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Gtr Manchester targets huge cut to transport CO2 in just five years

Environment

07 February 2020
Burnham: half of vehicles zero emission by 2025?
Burnham: half of vehicles zero emission by 2025?
 

A huge uptake of electric vehicles and a big reduction in car kilometres may be necessary within the next five years if Greater Manchester is to achieve its carbon reduction target.

Greater Manchester Combined Authority says the total carbon budget available between 2015 and 2050  in its “preferred pathway” to achieve a target of carbon neutrality in 2038 is 191.8 million tonnes of CO2. 

“In the preferred pathway, the transport sector must reduce from 3.45MtCO2e in 2015 to 2.3MtCO2e this year and to 1.35MtCO2e in 2025,” said a report by Andy Burnham, Greater Manchester’s mayor, and Andrew Western, leader of Trafford Council and the conurbation’s green city-region portfolio lead. 

They said use of the SCATTER (Setting City Area Targets and Trajectories for Emissions Reductions) model suggested that, to support this trajectory, by 2025 Greater Manchester would require: 

  • 51 per cent of all vehicles  to be zero emission (full battery or hydrogen electric) and 12 per cent plug-in hybrids; 
  • 51 per cent of buses to be zero emission (full battery or hydrogen electric) and 31 per cent hybrid 
  • 82 per cent of the rail network to be electrified; 
  • more journeys by public transport, cycling and walking, resulting in a six per cent reduction in car travel (baseline 2015); 
  • of the remaining car journeys, a 25 per cent reduction in km done by car per person; and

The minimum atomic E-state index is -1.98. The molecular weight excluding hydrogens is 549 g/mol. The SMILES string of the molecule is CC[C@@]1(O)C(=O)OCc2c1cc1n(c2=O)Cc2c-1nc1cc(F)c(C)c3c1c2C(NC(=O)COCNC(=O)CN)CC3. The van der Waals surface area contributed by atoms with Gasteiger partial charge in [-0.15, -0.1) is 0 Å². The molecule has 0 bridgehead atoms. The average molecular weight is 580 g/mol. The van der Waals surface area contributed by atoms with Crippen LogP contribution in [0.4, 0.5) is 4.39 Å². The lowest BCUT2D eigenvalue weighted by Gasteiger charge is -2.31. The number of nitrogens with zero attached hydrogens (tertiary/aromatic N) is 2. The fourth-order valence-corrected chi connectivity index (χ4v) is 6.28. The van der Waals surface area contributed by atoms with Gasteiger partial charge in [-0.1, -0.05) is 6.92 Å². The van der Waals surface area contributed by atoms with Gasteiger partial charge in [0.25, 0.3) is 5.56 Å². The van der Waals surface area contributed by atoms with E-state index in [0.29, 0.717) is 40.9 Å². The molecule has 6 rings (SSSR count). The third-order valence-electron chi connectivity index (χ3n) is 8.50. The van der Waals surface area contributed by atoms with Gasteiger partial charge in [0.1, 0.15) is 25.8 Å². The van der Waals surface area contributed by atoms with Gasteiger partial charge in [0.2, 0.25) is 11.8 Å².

• a ten per cent reduction in road freight emissions. 

Said Burnham and Western: “It is important to stress that whilst the SCATTER model provides a useful tool to understand the likely scale of challenge and to guide early intervention, further work is required to refine the approach and our understanding of which interventions would have greatest impact on carbon emissions in Greater Manchester. 

“The SCATTER model outputs indicate the need for a substantially greater scale and scope of intervention than presently planned.” 

Transport for Greater Manchester last month said it might request extra funding and powers from the Government to cut road traffic on climate grounds (LTT?24 Jun). 

 
 
Low Traffic Neighbourhoods Programme Lead
Lambeth Council

Starting salary £41,466 pa
Low Traffic Neighbourhoods Programme Lead
Lambeth Council

Starting salary £41,466 pa
Low Traffic Neighbourhoods Programme Lead
Lambeth Council

Starting salary £41,466 pa
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